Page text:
Here are more pictures from the ‘Wayback Machine.’ The Wulzen family sent along some additional photos taken by their grandfather, D. H. Wulzen Jr., in 1898 at Fisherman’s Wharf. They are photos of the local felucca fishing fleet at the time that they were being converted from sail power to motor propulsion. There are some fine square-rigged vessels in the background, plus the somewhat barren hills of San Francisco that look closer to what the hills of Inverness look like today.
We first shared some of the photos from the Wulzens in February, when William Podzun spoke up in our comment section identifying one of the classic boats. “The first photo looks like the sailboat Angelita, winner of a gold medal in the, I’m guessing, 1920 [ed —1932] or so Olympics in Los Angeles. Angelita’s winning skipper then went on to invent the swim flipper after a trip to the South Pacific, where he saw natives attach leaves to their feet. Angelita is now in Newport, RI.”
We did look up Angelita online to learn she is an 8-Metre sloop designed by Nicholas Potter and built by the Wilmington Boat Works in California in 1930. She became the first American boat to win an Olympic medal, with skipper Owen Churchill sailing her to a gold medal in the 1932 Olympics in Los Angeles. You can check her out here, where you can see the restored Angelita is still beautiful and sailing today.
This week’s host, Moe Roddy, is joined by Helena Scutt to chat about achieving your dreams and doing what you love in all facets of life. Helena is a mechanical engineer and Olympic sailor who finished 10th in the 2016 Olympic Games in Rio. While racing at the 49erFX Worlds in 2013, she was hit by a boat that broke her spine and two ribs, and lacerated a kidney.
This episode covers everything from Moth sailing to the Olympics. Hear how to recover and come back stronger from a major collision, figure out and achieve your career goals, make sailing more inclusive, keep the joy in sailing, and enjoy the sailing community.
Here’s a small sample of what Moe and Helena talked about:
- Does Helena have dual citizenship?
- What funny story would her parents share about her?
- Why did she major in mechanical engineering?
- What does she do within mechanical engineering?
- How did she recover from her collision in 2013?
- What’s the most important lesson sailing has taught her?
- How did she get into Moth sailing?
- Short Tacks: What’s the greatest compliment she’s received?
You can learn more about Helena on her Instagram @HelenaS9.
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For more information visit Ewol Propellers.
On the way home from meeting the magazine delivery drivers early on Tuesday morning, we stopped at Jackson’s Hardware in San Rafael to ask for some help at the counter. Mark Thompson stepped right up, and soon enough we were talking sailboats. It turns out Mark owns a 42-ft 1974 ferrocement Samson Seabreeze named Thelma Carol, and docks her at San Rafael Yacht Harbor. He was super-appreciative of the personal delivery and for our monthly coverage of the sailing scene and, of course, we’re very appreciative of readers like Mark who have helped us along the way toward our 45th anniversary, coming up in April.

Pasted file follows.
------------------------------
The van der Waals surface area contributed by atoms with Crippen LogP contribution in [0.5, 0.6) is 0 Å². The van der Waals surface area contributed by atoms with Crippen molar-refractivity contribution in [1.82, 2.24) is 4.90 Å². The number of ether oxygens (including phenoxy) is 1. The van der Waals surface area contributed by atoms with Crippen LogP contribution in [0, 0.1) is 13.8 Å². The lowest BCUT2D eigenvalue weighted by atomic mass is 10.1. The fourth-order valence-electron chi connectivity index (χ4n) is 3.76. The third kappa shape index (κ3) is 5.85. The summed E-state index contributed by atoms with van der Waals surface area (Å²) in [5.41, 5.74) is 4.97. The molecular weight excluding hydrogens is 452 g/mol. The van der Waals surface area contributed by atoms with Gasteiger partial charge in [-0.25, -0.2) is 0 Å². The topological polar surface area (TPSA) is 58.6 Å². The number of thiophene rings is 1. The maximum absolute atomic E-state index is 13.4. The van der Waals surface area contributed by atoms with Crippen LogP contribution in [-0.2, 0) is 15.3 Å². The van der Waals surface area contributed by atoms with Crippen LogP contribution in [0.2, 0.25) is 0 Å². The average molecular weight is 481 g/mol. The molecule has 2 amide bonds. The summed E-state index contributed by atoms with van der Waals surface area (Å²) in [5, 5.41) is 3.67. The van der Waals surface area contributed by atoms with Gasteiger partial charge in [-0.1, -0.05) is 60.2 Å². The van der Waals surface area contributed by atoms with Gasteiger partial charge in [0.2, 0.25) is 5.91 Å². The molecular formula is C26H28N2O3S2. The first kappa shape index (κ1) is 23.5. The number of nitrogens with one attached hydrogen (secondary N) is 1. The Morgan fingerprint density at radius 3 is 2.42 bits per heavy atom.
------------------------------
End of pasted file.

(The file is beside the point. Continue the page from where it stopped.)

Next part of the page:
Luckily, Mark could also help with the issues we’re dealing with on the boat. He helped us find the clearly described ‘thingamajig’ that helps you try to unscrew difficult-to-access fasteners. We also picked up some Flitz polish, which we’re hoping will help us clear up the sun-clouded plexiglass in our hatches and portholes. What have you used to buff out hazy plexiglass hatches and portholes?
It’s the kind of experience you’d never have while shopping on Amazon. The “counter culture” at Jackson’s Hardware is one of strong customer service, and it was an added bonus to find a fellow sailor and Latitude 38 reader behind the counter to help.
Baja California is notorious for enhanced northwesterly wind events. Northbound transits to the US West Coast can therefore be challenging in the spring. Likewise, surges of winds along the coast of Central America can change from benign conditions to gale/storm very quickly.
Emily Gilot, meteorologist for Weather Routing Inc., highlights some key discussion points about dominant weather patterns and common locations of wind surges along the Baja California and the Pacific coast of Central America:
- The predominantly north-northwesterly wind regime across Baja California and the Sea of Cortez is produced by high pressure over the northeastern Pacific interacting with a thermal trough that tends to extend from Southern California southeastward toward Cabo Corrientes.
- The winds can be locally enhanced by the geography along Baja and northwestern Mexican Riviera via funneling and by a diurnal strengthening of the thermal trough, increasing its interaction with the high pressure offshore.
- High pressure over the Gulf of Mexico and the northern Caribbean drive the northeasterly wind surge through the Gulf of Tehuantepec, as well as the east-northeasterly surges through the Gulf of Fonseca and the Gulf of Papagayo.
- The Central American wind surges can last a few days to a few weeks. They can generate gale to sometimes storm-force conditions.
- For both areas, it is important to keep bailout ports in mind and incorporate extra time into one’s itinerary to wait out strong wind surges.
To help mariners with planning their coastal cruise or delivery, WRI offers this webinar, available to watch on their website anytime. It includes an overview of the current and forecast weather pattern along Baja and Central America, using SeaWeather.net to illustrate the features discussed.
Did you get out sailing in February? It has been an incredible spring for many sailors. This month’s Sailagram feed is full of photos submitted by our readers, the real sailors who make our community so amazing.